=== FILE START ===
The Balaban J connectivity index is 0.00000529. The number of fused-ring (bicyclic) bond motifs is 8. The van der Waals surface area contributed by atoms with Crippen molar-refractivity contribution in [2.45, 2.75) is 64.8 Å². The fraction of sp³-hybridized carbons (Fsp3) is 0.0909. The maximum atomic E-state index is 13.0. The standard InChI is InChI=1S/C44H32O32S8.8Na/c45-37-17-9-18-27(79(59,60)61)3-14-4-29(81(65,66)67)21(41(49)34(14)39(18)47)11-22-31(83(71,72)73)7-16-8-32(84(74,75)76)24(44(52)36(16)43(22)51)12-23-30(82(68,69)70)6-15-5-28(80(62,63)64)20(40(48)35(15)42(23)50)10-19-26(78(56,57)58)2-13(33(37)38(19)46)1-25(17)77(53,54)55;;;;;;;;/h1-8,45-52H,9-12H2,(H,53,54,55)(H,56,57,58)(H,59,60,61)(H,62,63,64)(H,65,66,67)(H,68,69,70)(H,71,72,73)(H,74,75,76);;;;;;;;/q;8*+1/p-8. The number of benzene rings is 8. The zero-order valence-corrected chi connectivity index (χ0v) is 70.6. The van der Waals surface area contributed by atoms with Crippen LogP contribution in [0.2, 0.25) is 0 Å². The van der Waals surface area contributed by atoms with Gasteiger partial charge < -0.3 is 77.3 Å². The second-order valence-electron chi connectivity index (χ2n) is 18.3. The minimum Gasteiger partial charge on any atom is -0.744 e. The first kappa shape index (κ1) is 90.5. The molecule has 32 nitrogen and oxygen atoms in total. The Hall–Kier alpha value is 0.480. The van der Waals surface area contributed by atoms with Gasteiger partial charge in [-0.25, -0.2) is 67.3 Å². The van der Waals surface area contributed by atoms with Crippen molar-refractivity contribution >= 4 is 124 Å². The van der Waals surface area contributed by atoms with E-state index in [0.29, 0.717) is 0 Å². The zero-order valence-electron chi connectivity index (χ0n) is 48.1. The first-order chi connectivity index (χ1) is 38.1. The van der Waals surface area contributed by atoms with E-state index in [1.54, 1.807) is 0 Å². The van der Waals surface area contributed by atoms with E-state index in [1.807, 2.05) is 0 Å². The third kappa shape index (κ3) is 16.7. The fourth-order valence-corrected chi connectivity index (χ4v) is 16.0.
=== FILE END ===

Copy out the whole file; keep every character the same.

The Balaban J connectivity index is 0.00000529. The number of fused-ring (bicyclic) bond motifs is 8. The van der Waals surface area contributed by atoms with Crippen molar-refractivity contribution in [2.45, 2.75) is 64.8 Å². The fraction of sp³-hybridized carbons (Fsp3) is 0.0909. The maximum atomic E-state index is 13.0. The standard InChI is InChI=1S/C44H32O32S8.8Na/c45-37-17-9-18-27(79(59,60)61)3-14-4-29(81(65,66)67)21(41(49)34(14)39(18)47)11-22-31(83(71,72)73)7-16-8-32(84(74,75)76)24(44(52)36(16)43(22)51)12-23-30(82(68,69)70)6-15-5-28(80(62,63)64)20(40(48)35(15)42(23)50)10-19-26(78(56,57)58)2-13(33(37)38(19)46)1-25(17)77(53,54)55;;;;;;;;/h1-8,45-52H,9-12H2,(H,53,54,55)(H,56,57,58)(H,59,60,61)(H,62,63,64)(H,65,66,67)(H,68,69,70)(H,71,72,73)(H,74,75,76);;;;;;;;/q;8*+1/p-8. The number of benzene rings is 8. The zero-order valence-corrected chi connectivity index (χ0v) is 70.6. The van der Waals surface area contributed by atoms with Crippen LogP contribution in [0.2, 0.25) is 0 Å². The van der Waals surface area contributed by atoms with Gasteiger partial charge < -0.3 is 77.3 Å². The second-order valence-electron chi connectivity index (χ2n) is 18.3. The minimum Gasteiger partial charge on any atom is -0.744 e. The first kappa shape index (κ1) is 90.5. The molecule has 32 nitrogen and oxygen atoms in total. The Hall–Kier alpha value is 0.480. The van der Waals surface area contributed by atoms with Gasteiger partial charge in [-0.25, -0.2) is 67.3 Å². The van der Waals surface area contributed by atoms with Crippen molar-refractivity contribution >= 4 is 124 Å². The van der Waals surface area contributed by atoms with E-state index in [0.29, 0.717) is 0 Å². The zero-order valence-electron chi connectivity index (χ0n) is 48.1. The first-order chi connectivity index (χ1) is 38.1. The van der Waals surface area contributed by atoms with E-state index in [1.54, 1.807) is 0 Å². The van der Waals surface area contributed by atoms with E-state index in [1.807, 2.05) is 0 Å². The third kappa shape index (κ3) is 16.7. The fourth-order valence-corrected chi connectivity index (χ4v) is 16.0.